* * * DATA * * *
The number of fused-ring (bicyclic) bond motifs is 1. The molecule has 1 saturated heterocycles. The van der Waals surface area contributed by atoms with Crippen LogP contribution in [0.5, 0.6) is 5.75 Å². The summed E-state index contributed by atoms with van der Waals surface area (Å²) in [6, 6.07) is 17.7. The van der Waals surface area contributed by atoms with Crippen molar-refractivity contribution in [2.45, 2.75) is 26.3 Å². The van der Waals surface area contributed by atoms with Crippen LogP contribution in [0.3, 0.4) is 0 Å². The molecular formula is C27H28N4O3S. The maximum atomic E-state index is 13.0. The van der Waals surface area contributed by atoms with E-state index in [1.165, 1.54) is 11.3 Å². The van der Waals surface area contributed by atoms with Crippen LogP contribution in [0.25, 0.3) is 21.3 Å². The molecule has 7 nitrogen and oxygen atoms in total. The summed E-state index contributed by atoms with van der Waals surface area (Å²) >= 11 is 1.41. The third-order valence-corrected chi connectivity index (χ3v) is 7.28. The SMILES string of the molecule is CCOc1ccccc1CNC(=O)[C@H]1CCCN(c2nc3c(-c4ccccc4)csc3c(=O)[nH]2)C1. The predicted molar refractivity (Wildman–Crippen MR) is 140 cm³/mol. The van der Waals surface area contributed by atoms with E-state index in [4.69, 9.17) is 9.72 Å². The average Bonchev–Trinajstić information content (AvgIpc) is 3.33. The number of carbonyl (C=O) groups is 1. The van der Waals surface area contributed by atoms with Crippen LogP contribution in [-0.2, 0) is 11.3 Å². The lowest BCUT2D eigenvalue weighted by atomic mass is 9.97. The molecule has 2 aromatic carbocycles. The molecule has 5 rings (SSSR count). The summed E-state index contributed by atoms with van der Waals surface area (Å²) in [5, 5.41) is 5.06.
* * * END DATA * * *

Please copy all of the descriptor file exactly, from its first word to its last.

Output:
The number of fused-ring (bicyclic) bond motifs is 1. The molecule has 1 saturated heterocycles. The van der Waals surface area contributed by atoms with Crippen LogP contribution in [0.5, 0.6) is 5.75 Å². The summed E-state index contributed by atoms with van der Waals surface area (Å²) in [6, 6.07) is 17.7. The van der Waals surface area contributed by atoms with Crippen molar-refractivity contribution in [2.45, 2.75) is 26.3 Å². The van der Waals surface area contributed by atoms with Crippen LogP contribution in [0.3, 0.4) is 0 Å². The molecular formula is C27H28N4O3S. The maximum atomic E-state index is 13.0. The van der Waals surface area contributed by atoms with E-state index in [1.165, 1.54) is 11.3 Å². The van der Waals surface area contributed by atoms with Crippen LogP contribution in [0.25, 0.3) is 21.3 Å². The molecule has 7 nitrogen and oxygen atoms in total. The summed E-state index contributed by atoms with van der Waals surface area (Å²) >= 11 is 1.41. The third-order valence-corrected chi connectivity index (χ3v) is 7.28. The SMILES string of the molecule is CCOc1ccccc1CNC(=O)[C@H]1CCCN(c2nc3c(-c4ccccc4)csc3c(=O)[nH]2)C1. The predicted molar refractivity (Wildman–Crippen MR) is 140 cm³/mol. The van der Waals surface area contributed by atoms with E-state index in [4.69, 9.17) is 9.72 Å². The average Bonchev–Trinajstić information content (AvgIpc) is 3.33. The number of carbonyl (C=O) groups is 1. The van der Waals surface area contributed by atoms with Crippen LogP contribution in [-0.2, 0) is 11.3 Å². The lowest BCUT2D eigenvalue weighted by atomic mass is 9.97. The molecule has 2 aromatic carbocycles. The molecule has 5 rings (SSSR count). The summed E-state index contributed by atoms with van der Waals surface area (Å²) in [5, 5.41) is 5.06.